“The spiritual piece is an important dimension of strength in our Comprehensive Soldier and Family Fitness campaign – spiritual resiliency is as important as physical resiliency,” Hamilton continued. “A lot of these Soldiers are combat veterans – they’ve been deployed before. But they’re still dealing with family separation issues – some will experience guilt, some may have family or relationship issues they’re dealing with. We want to be conscious of all those aspects of Soldiers’ lives and support them to the best of our ability – how do we help someone find some peace and strength, comfort and mental rest, regardless of their religion?”
The ministry team concentrates on developing a religious service infrastructure for personnel conducting operations on MK; but they welcome transiting passengers as well. “If you’re only here for a day or two, you probably won’t have a chance to come to the service, but if the timing works out, they’re absolutely welcome. And the literature, and hopefully coffee and snacks, as well as the counseling and support, are always there,” Smith said.
The team’s outreach even extends beyond the perimeter of the base. The chaplain and his assistant participated in a visit to a Constanta orphanage Jan. 19, and plan to build on the effort, perhaps arranging future visits and delivering care packages. “We’d like to give back to the local community,” Hamilton said. “We want to be good to people and leave them with a good impression of Americans. Little common courtesies can make a big difference – and they’ll continue to make a difference long after we’re gone.”
The team’s accomplishments loom particularly large in light of the previous paucity of religious support at MK. “There was a weekly informal Bible study some of the Marines put together with a lay leader, but that was it,” Smith said. “This building,” he continued, glancing around, “was identified as a ‘chapel,’ but it was just a plain building with some chairs and tables.” Smith outlined plans to leverage inspirational items from chapels closing as the German footprint consolidates to elevate the atmosphere.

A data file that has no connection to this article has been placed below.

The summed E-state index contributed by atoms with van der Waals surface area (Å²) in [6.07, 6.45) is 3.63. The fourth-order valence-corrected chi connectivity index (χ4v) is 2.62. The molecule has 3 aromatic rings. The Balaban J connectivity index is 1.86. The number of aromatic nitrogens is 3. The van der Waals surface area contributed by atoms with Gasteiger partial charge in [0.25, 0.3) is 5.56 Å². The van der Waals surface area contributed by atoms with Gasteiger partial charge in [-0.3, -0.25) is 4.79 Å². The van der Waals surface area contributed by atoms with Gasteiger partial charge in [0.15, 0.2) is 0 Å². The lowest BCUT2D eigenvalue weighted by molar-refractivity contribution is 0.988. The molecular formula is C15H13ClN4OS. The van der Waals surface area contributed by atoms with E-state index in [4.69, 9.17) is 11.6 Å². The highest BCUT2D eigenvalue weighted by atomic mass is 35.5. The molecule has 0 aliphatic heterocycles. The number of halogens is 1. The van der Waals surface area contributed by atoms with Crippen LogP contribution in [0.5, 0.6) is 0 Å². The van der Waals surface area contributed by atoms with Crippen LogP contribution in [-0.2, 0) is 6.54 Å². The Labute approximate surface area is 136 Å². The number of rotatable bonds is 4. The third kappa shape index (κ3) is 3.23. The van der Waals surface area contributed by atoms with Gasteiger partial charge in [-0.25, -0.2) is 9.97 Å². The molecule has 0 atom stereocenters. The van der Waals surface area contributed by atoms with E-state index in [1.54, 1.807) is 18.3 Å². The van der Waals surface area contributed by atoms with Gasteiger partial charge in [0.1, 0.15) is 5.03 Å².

Smith and Hamilton see unique opportunities and possibilities as well as challenges in the MK mission. “It was exciting to have the opportunity to be part of this mission – to stand up a chapel and provide religious support to this community,” the chaplain said.
So far, Smith’s message seems to resonate with much of his intended audience. “It was good to come into God’s house and it was a good message,” said Pvt. Gnapa Akaffou, a West African born construction engineer who makes his permanent home in Bronx, N.Y. “I hope I’ll have a chance to come back next time.”
Pvt. Johnny Batiste, another construction engineer with the 902nd, said he attended his first service since basic training Jan. 19. “It was a good service,” the Las Vegas native said. “The last couple weeks have been pretty much non-stop work; but it really boosted my morale to come here and be part of this. You don’t feel alone when come together with a group and study and pray.”
“Coming here really helped get my spirits back up,” added Pfc. Moussa Sylla, a construction engineer from Takoma Park, Md., just outside Washington. “God is everywhere and you can experience the presence of God anywhere.”
Date Posted:01.23.2014 05:44
Location:MIHAIL KOGALNICEANU, RO
Hometown:BRONX, NY, US
Hometown:DALLAS, TX, US
Hometown:GRAND RAPIDS, MI, US
Hometown:HOUSTON, TX, US
Hometown:LAS VEGAS, NV, US
Hometown:SUNRISE, FL, US
Hometown:TAKOMA PARK, MD, US